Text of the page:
New Green Party co-leader James Shaw has outlined goals to make his party "more like modern New Zealand" and massively expand party membership to more than 20,000 people in his first major speech.
He also expressed his wish to reach out to National in an attempt to find some middle ground on the thorny issue of climate change.
During the half-hour address at the party's AGM in Auckland this morning, Mr Shaw set out ambitious plans for the Greens.
He wanted to double the membership of the party this year and double it again next year. The party currently has around 6000 members.
While the National Party was a "behemoth" of money and strategists, he said, the Green Party's strength came from its members.
"If we're going to contend with such a formidable adversary, we need a lot more of them. And then twice that number again."
Secondly, Mr Shaw said, the Green Party needed to be more like modern New Zealand.
"People vote for people they feel a connection to. If we aim to govern the country then we need to represent it."
That meant recruiting more Maori, Pacific Island and Asian candidates, and more farmers, businesspeople, doctors and lawyers, he said.
"More of almost everyone. Although, National can keep their tobacco lobbyists."
Mr Shaw, who helped Greens win more party votes than Labour in Wellington Central, also wanted to modernise the party's campaigns.
"Technology-based, data-driven but founded on communities, self-organisation, and on the passion of volunteers. This type of campaigning is perfect for the Green Party. "We used it in Wellington Central last year. We need to use it in every electorate in the country in 2017."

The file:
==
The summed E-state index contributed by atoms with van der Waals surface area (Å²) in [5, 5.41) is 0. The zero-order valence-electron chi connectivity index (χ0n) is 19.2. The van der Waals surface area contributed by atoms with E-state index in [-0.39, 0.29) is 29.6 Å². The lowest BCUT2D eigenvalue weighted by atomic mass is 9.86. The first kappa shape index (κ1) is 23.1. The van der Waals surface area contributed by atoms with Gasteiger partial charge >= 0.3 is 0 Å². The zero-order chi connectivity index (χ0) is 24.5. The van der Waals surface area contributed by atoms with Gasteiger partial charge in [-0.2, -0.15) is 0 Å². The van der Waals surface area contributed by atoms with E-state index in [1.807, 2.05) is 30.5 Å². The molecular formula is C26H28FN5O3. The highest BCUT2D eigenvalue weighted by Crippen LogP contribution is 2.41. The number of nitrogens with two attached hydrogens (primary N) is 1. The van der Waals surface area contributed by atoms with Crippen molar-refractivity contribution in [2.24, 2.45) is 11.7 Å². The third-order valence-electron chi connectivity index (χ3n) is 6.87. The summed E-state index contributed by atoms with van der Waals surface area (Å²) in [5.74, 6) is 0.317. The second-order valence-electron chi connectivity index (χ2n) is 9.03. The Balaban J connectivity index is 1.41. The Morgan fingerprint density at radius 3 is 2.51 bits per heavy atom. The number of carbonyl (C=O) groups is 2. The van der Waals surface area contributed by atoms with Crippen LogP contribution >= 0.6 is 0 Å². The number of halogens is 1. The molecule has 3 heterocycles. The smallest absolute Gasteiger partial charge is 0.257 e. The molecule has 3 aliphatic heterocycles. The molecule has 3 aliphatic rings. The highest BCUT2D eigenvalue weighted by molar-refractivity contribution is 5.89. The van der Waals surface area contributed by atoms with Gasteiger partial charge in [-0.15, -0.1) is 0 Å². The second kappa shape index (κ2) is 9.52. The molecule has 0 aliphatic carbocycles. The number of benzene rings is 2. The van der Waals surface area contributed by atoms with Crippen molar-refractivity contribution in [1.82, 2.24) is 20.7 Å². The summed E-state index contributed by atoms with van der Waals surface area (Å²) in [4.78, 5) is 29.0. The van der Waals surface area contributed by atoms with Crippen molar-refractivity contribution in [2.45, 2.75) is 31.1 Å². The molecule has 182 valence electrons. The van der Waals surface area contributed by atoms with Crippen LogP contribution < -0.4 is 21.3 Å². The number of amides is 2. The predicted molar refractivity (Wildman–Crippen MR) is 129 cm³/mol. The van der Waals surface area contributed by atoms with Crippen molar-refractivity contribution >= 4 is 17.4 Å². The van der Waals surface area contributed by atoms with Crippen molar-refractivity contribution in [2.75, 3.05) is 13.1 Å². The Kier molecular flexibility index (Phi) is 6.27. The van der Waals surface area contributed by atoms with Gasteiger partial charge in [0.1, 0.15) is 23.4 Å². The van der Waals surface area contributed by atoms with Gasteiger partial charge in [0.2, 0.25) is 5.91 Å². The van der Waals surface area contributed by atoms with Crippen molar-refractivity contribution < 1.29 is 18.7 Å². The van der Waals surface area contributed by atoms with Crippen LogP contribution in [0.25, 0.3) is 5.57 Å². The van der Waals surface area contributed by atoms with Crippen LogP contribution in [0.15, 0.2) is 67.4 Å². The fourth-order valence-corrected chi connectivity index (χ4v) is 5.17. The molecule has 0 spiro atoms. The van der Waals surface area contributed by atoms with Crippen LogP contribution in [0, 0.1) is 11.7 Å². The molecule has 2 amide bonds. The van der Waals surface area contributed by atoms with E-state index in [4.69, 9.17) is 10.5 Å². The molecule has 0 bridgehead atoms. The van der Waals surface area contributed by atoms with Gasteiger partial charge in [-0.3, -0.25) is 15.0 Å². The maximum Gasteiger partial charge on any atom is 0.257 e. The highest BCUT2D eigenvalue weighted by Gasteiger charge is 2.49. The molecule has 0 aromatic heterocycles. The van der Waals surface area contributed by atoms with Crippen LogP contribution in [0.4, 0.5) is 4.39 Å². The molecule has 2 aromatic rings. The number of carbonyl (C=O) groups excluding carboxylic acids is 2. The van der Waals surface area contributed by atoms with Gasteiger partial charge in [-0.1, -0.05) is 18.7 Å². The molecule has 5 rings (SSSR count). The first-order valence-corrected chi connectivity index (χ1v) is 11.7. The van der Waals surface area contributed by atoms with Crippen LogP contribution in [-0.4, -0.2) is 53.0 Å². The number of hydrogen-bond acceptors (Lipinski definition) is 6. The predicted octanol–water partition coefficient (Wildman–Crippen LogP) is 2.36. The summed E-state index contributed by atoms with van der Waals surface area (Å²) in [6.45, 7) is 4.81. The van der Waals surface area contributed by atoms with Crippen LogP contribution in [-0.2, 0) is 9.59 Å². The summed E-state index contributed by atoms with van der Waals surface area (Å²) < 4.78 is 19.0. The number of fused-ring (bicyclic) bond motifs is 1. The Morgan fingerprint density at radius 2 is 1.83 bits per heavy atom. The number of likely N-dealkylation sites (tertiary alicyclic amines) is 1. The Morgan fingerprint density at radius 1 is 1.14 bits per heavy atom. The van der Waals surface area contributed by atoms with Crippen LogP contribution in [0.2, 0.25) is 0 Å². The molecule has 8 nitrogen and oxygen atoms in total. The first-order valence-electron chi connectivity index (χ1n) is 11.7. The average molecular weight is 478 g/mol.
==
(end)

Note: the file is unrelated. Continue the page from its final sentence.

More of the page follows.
The new co-leader made it clear on the campaign trail he did not want to form a Government with National. But he was open to working with National on common causes, in particular climate change.
"We should talk to each other rather than past each other, and agree on an ambitious [emissions reduction] target that New Zealanders can be proud of.
"New Zealanders want their politicians to work together, and act on common interest. Let's find common interest on climate change.
That is my challenge to John Key today."
Mr Shaw said New Zealand's cities and regions were transforming in radical ways and at "terrifying rates". One of the party's key aims under his co-leadership would be to "stop this radical change".
His speech coincided with the launch of a new climate change campaign by the party, which urged Government to adopt measures which would help keep global warming to less than 2C.
Mr Shaw tackled some of the criticisms levelled at him and at the Greens since the election.
He indicated that the party would not focus more narrowly on environmental issues, saying social and environmental issues were inextricably bound together.
"Some economists and commentators tell us that the Green Party shouldn't worry about social issues.
"That's like saying 'Stop complaining that your kitchen is on fire and focus more on your house'."
He dismissed descriptions of him as "right-wing", "a champion of capitalism" and an "enemy of socialism", just because he had a business background.
Speaking about the bailing out of banks and investors after the GFC, Mr Shaw said: "I am not a hero a free market capitalism, because free market capitalism is dead. It has been dead for seven years."
He added: "We have an economy where profits are privatised but the risks - and the social and environmental costs - of those profits are socialised."
In a reference to National, he said it was neither compassionate nor conservative to destroy rivers and streams and to subsidise businesses to damage ecosystems.
Mr Shaw, who is a new face to many, also touched on his background.
He was raised by his unionist-feminist mother in the Aro Valley until he was 12 years old, "so it was inevitable that I would join the Green Party".
Mr Shaw was elected in a delegate vote yesterday, winning 54 per cent of the first preference votes compared to Kevin Hague's 44 per cent.
Gareth Hughes and Vernon Tava each won 1 per cent of the first preference votes.